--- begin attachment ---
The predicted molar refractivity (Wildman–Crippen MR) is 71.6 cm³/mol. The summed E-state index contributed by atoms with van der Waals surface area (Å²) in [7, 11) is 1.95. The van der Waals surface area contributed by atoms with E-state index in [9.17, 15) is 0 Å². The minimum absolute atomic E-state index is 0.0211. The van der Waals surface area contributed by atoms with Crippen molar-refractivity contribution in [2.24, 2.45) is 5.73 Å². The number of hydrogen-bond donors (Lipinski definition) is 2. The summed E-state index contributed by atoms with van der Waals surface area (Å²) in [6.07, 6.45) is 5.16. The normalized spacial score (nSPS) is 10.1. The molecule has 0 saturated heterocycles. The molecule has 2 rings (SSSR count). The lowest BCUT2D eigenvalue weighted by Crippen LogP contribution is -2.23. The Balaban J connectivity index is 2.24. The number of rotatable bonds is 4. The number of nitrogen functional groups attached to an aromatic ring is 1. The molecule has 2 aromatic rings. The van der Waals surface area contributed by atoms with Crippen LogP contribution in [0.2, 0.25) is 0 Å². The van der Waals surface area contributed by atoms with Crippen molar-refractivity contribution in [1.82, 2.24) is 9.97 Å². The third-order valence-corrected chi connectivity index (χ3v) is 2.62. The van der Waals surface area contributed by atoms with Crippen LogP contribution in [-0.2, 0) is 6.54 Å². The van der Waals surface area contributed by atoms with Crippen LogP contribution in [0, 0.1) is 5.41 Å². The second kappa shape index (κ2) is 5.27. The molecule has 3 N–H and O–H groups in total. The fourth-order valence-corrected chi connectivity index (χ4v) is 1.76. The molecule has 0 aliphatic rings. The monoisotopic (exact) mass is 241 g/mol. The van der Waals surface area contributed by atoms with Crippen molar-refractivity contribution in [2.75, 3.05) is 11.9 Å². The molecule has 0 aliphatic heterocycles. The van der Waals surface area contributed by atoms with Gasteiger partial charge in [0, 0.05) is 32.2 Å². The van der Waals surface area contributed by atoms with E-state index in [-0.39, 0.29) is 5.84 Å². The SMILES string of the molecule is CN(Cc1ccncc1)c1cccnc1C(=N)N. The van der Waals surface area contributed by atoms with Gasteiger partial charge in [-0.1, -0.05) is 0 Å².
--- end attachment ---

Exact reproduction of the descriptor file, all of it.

The predicted molar refractivity (Wildman–Crippen MR) is 71.6 cm³/mol. The summed E-state index contributed by atoms with van der Waals surface area (Å²) in [7, 11) is 1.95. The van der Waals surface area contributed by atoms with E-state index in [9.17, 15) is 0 Å². The minimum absolute atomic E-state index is 0.0211. The van der Waals surface area contributed by atoms with Crippen molar-refractivity contribution in [2.24, 2.45) is 5.73 Å². The number of hydrogen-bond donors (Lipinski definition) is 2. The summed E-state index contributed by atoms with van der Waals surface area (Å²) in [6.07, 6.45) is 5.16. The normalized spacial score (nSPS) is 10.1. The molecule has 0 saturated heterocycles. The molecule has 2 rings (SSSR count). The lowest BCUT2D eigenvalue weighted by Crippen LogP contribution is -2.23. The Balaban J connectivity index is 2.24. The number of rotatable bonds is 4. The number of nitrogen functional groups attached to an aromatic ring is 1. The molecule has 2 aromatic rings. The van der Waals surface area contributed by atoms with Crippen LogP contribution in [0.2, 0.25) is 0 Å². The van der Waals surface area contributed by atoms with Crippen molar-refractivity contribution in [1.82, 2.24) is 9.97 Å². The third-order valence-corrected chi connectivity index (χ3v) is 2.62. The van der Waals surface area contributed by atoms with Crippen LogP contribution in [-0.2, 0) is 6.54 Å². The van der Waals surface area contributed by atoms with Crippen LogP contribution in [0, 0.1) is 5.41 Å². The second kappa shape index (κ2) is 5.27. The molecule has 3 N–H and O–H groups in total. The fourth-order valence-corrected chi connectivity index (χ4v) is 1.76. The molecule has 0 aliphatic rings. The monoisotopic (exact) mass is 241 g/mol. The van der Waals surface area contributed by atoms with Crippen molar-refractivity contribution in [2.75, 3.05) is 11.9 Å². The molecule has 0 aliphatic heterocycles. The van der Waals surface area contributed by atoms with Gasteiger partial charge in [0, 0.05) is 32.2 Å². The van der Waals surface area contributed by atoms with E-state index in [-0.39, 0.29) is 5.84 Å². The SMILES string of the molecule is CN(Cc1ccncc1)c1cccnc1C(=N)N. The van der Waals surface area contributed by atoms with Gasteiger partial charge in [-0.1, -0.05) is 0 Å².